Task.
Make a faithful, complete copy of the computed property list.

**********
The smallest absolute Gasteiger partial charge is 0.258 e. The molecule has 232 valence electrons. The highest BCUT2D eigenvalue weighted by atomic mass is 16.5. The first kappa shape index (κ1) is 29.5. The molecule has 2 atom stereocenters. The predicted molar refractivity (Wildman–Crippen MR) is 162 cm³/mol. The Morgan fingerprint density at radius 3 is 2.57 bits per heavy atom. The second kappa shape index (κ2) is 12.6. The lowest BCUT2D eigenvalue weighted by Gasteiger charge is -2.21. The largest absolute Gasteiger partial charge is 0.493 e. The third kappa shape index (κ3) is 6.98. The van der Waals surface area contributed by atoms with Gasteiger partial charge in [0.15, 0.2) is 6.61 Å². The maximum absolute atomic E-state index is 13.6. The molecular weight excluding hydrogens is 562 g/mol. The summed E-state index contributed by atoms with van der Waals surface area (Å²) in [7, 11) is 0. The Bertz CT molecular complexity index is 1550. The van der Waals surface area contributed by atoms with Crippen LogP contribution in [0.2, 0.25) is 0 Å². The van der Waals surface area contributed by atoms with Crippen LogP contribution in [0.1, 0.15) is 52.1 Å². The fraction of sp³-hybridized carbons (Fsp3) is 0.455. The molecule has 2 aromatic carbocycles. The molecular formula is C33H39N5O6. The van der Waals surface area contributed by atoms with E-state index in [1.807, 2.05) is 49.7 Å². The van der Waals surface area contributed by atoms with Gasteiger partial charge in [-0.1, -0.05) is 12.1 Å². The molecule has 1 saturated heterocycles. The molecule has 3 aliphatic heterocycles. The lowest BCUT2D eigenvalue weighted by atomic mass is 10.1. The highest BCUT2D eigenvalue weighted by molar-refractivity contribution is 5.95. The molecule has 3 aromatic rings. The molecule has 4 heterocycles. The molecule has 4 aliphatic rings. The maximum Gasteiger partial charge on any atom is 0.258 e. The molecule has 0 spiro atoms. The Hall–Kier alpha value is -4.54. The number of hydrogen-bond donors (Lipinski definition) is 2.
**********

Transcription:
The smallest absolute Gasteiger partial charge is 0.258 e. The molecule has 232 valence electrons. The highest BCUT2D eigenvalue weighted by atomic mass is 16.5. The first kappa shape index (κ1) is 29.5. The molecule has 2 atom stereocenters. The predicted molar refractivity (Wildman–Crippen MR) is 162 cm³/mol. The Morgan fingerprint density at radius 3 is 2.57 bits per heavy atom. The second kappa shape index (κ2) is 12.6. The lowest BCUT2D eigenvalue weighted by Gasteiger charge is -2.21. The largest absolute Gasteiger partial charge is 0.493 e. The third kappa shape index (κ3) is 6.98. The van der Waals surface area contributed by atoms with Gasteiger partial charge in [0.15, 0.2) is 6.61 Å². The maximum absolute atomic E-state index is 13.6. The molecular weight excluding hydrogens is 562 g/mol. The summed E-state index contributed by atoms with van der Waals surface area (Å²) in [7, 11) is 0. The Bertz CT molecular complexity index is 1550. The van der Waals surface area contributed by atoms with Crippen LogP contribution in [0.2, 0.25) is 0 Å². The van der Waals surface area contributed by atoms with Crippen LogP contribution in [0.1, 0.15) is 52.1 Å². The fraction of sp³-hybridized carbons (Fsp3) is 0.455. The molecule has 2 aromatic carbocycles. The molecular formula is C33H39N5O6. The van der Waals surface area contributed by atoms with E-state index in [1.807, 2.05) is 49.7 Å². The van der Waals surface area contributed by atoms with Gasteiger partial charge in [-0.1, -0.05) is 12.1 Å². The molecule has 1 saturated heterocycles. The molecule has 3 aliphatic heterocycles. The lowest BCUT2D eigenvalue weighted by atomic mass is 10.1. The highest BCUT2D eigenvalue weighted by molar-refractivity contribution is 5.95. The molecule has 3 aromatic rings. The molecule has 4 heterocycles. The molecule has 4 aliphatic rings. The maximum Gasteiger partial charge on any atom is 0.258 e. The molecule has 0 spiro atoms. The Hall–Kier alpha value is -4.54. The number of hydrogen-bond donors (Lipinski definition) is 2.